What is wrong in the brain that causes a person to suffer from dyslexica?
It's fairly complex I think. Have you looked at the wiki article? Might get you started.
I thought you guys might want to look at this too. I have an interest in dyslexia because I have it, and growing up in school was very hard. It was even predicted by the doctors that diagnosed me that I would never read past and elementary level. While I can read fine now, I still have a spelling problem, but luckily my computer has a spell check on it.
It can be complex. My wife has trouble spelling when she's writing things out by hand, but her spelling is just fine when we play Scrabble. See "Dysgraphia". I don't know why having wooden letter-tiles to spell with is so much easier for her than hand-writing, but the difference is dramatic. She's a voracious reader, mostly mystery novels, and plows through books constantly, so reading and comprehension are no problem.
Well, if in no other way but speed, they're like night and day.
Million dollar question.
Looks like there are some subtle differences in wiring, but so far nobody knows details.
Physics people aren't experts on language. I've actually been looking for some other forum to discuss my grievances with the english language language. If any one sees one, let me know. All the forums I found were for "English as a second language".
Here's a blog. That might get you started.
Many years ago I read a book by Neurologist Wilder Pennfield in which he reported that when he was practicing staining brain slices for viewing under a microscope samples of a dyslexic brain came in. He stained them and had a look and saw that the neurons were oriented in a strange swirled pattern. (This only pertained to some small part of the left hemisphere, not the whole brain.)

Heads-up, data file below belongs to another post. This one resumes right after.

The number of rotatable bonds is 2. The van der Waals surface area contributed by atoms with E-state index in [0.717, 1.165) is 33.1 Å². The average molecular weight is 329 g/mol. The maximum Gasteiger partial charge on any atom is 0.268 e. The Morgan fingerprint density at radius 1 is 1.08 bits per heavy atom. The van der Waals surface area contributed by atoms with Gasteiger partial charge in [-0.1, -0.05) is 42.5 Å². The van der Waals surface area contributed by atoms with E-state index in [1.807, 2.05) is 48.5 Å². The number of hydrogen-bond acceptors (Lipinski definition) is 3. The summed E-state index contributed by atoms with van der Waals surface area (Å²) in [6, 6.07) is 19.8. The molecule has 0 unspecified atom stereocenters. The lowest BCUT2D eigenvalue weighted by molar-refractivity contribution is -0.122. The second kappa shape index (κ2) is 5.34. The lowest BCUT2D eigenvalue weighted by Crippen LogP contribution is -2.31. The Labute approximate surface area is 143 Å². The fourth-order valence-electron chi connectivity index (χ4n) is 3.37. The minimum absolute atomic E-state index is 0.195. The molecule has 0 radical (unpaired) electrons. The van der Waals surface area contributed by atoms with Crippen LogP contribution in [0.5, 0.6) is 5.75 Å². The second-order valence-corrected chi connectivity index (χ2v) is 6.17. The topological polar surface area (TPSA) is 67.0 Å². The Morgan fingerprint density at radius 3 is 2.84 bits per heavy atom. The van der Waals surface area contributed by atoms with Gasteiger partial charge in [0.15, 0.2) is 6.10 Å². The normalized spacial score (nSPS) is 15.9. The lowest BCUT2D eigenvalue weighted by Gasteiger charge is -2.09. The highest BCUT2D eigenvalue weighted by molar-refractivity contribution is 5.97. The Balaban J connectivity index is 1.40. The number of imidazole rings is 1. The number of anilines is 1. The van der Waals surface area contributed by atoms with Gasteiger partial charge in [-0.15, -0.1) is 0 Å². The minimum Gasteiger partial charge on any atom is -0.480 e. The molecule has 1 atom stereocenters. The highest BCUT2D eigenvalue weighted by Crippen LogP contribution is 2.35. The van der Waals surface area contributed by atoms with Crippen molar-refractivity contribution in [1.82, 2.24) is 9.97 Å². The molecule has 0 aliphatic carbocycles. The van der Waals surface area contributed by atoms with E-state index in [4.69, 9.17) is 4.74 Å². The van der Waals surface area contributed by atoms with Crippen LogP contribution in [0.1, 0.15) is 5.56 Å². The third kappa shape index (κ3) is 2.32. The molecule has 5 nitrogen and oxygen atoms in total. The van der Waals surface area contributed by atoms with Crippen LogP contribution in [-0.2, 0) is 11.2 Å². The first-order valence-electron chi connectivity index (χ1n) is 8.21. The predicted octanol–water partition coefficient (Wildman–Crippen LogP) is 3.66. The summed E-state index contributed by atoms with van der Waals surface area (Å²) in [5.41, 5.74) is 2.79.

I haven't seen this mentioned anywhere else, but I haven't ever made too much of an effort to research dyslexia.
Sounds interesting, but I have not heard about it as well - and I suppose it will came out when my wife was working at Nencki Institute of Experimental Biology. She was helping find a test and control group using psychological tests, so she was not directly involved in the research, but just out of curiosity she has attended all seminars in her group. No known anatomical aberrances were mentioned.
Thanks DaveC, I'll look into that.
If you are taking an evolutionary view (which is good to counter the idea that the dyslexic brain is necessarily wrong or broken) then remember that the human brain and body have at least 150,000 years of fine-tuned evolution for being able to speak, then someone invented reading, writing and 'rithmetic around 4000 years ago. And even then, only a small percentage of the world population were employing these strange skills.
The habit of reading silently in the head, or writing at speed, are even more recent. In the middleages, scholars who could read without speaking aloud were viewed with some suspicion.
So we are talking about a strange and unnatural skill that humans can learn, but are not specifically adapted for. A section of any human population would struggle because they might be at the tail end of a normal distribution for basic spoken language skills like syllabic decoding (hearing the individual phonemic components of rapid speech - the phonological model of dyslexia).
By the same token, there would be no reason to see dyslexia as some special neural gift. Though if you struggle in some areas of life, you may be inclined to throw your energies into others.
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